Tag Archives: Percy Priest Lake

Underwater: fossils, drowned history, pipelines.

Fossils appear, blinking in the sun, uncovered by the annual winter draw-down of water in Percy Priest Lake in middle Tennessee. These fossils were creatures of shallow tropical seas, out of place now, stranded on a cold shore next to oaks and cedar trees.

Actinoceras. A mollusc that swam in the open water. Its shape is like an uncoiled Nautilus.

Actinoceras. A mollusc that swam in the open water. Its shape is like an uncoiled Nautilus.

A honeycomb coral (Favosites). The coral animals lived inside closely packed columns of calcium carbonate. Like modern corals, these were reef-building animals.

A honeycomb coral (Favosites?). The coral animals lived inside closely packed columns of calcium carbonate. Like modern corals, these were reef-building animals.

This stack is, I think, the remains of a stromatolite, a layered community of bacteria and bacteria-like cells.

This stack is, I think, the remains of a stromatolite, a layered community of bacteria and bacteria-like cells.

The presence of these species in a decidedly untropical locale hints at the back-story. The waaaay-back-story. A pink bull’s eye sits in the middle of the geologic map of Tennessee. Unfortunately the rocks don’t conform to the geologists’ color codings. Cream or gray limestone is wan in comparison. These rocks date from the Ordovician, ~450 million years old, deposited when what is now Tennessee sat closer to the equator, a bathwater sea under a tropical sun. The good times couldn’t last, though. As more sediment arrived and the Earth’s drunken crust staggered northward, the Ordovician deposits got buried.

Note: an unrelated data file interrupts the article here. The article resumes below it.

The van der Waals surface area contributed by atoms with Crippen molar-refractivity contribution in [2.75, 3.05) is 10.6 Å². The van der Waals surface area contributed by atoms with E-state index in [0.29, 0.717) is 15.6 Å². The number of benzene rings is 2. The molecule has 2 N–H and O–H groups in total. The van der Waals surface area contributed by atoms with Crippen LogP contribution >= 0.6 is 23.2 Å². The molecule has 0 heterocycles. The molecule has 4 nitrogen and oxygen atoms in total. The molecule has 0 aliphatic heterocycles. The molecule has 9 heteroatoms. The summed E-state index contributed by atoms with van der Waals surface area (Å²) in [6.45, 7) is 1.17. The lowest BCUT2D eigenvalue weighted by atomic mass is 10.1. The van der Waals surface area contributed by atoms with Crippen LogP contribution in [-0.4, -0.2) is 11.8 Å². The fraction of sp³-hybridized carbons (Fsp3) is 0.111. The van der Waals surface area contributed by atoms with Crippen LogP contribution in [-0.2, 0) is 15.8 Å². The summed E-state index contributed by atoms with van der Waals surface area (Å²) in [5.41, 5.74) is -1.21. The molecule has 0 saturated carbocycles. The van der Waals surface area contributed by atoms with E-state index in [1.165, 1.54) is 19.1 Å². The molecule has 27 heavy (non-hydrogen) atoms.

But burial was not forever. A cross-section reveals the peculiar history of this area. The pink, Ordovician rocks are older than those that ring them and were pushed to the surface by the upward poke of the Earth goddess into the crust, a gesture powered by the collision of continental plates. Because the Ordovician rocks are made from highly erodible limestone, the center of this dome wore away and now sits lower than its surroundings. A dome turned into a bowl. Hence the improved gas mileage as you drive into central Tennessee and the labored engine when you depart.

Reefs are not the only remnants of life hidden under the lake’s waters. People forced by the US government onto the Trail of Tears (1838-1839) came through the old town of Jefferson. Then, in the 1960s, when the Army Corps of Engineers built the dam and filled the lake, they drowned roads, fields, and communities. As one former resident of old Jefferson recalled, the area “was the center of business for this end of the county. There wasn’t no Smyrna then.”

The Cherokees were forcibly bent to the will of the government. The Tennessee landowners in the path of the lake had no choice. History now repeats itself: today the Corps announced its intention to impose the desires of Andrew Jackson’s replacement on the Standing Rock Sioux Tribe, to forego environmental review, and waive its own policies. Soon, liquid fossils will flow through the pipeline. Expect water levels to rise.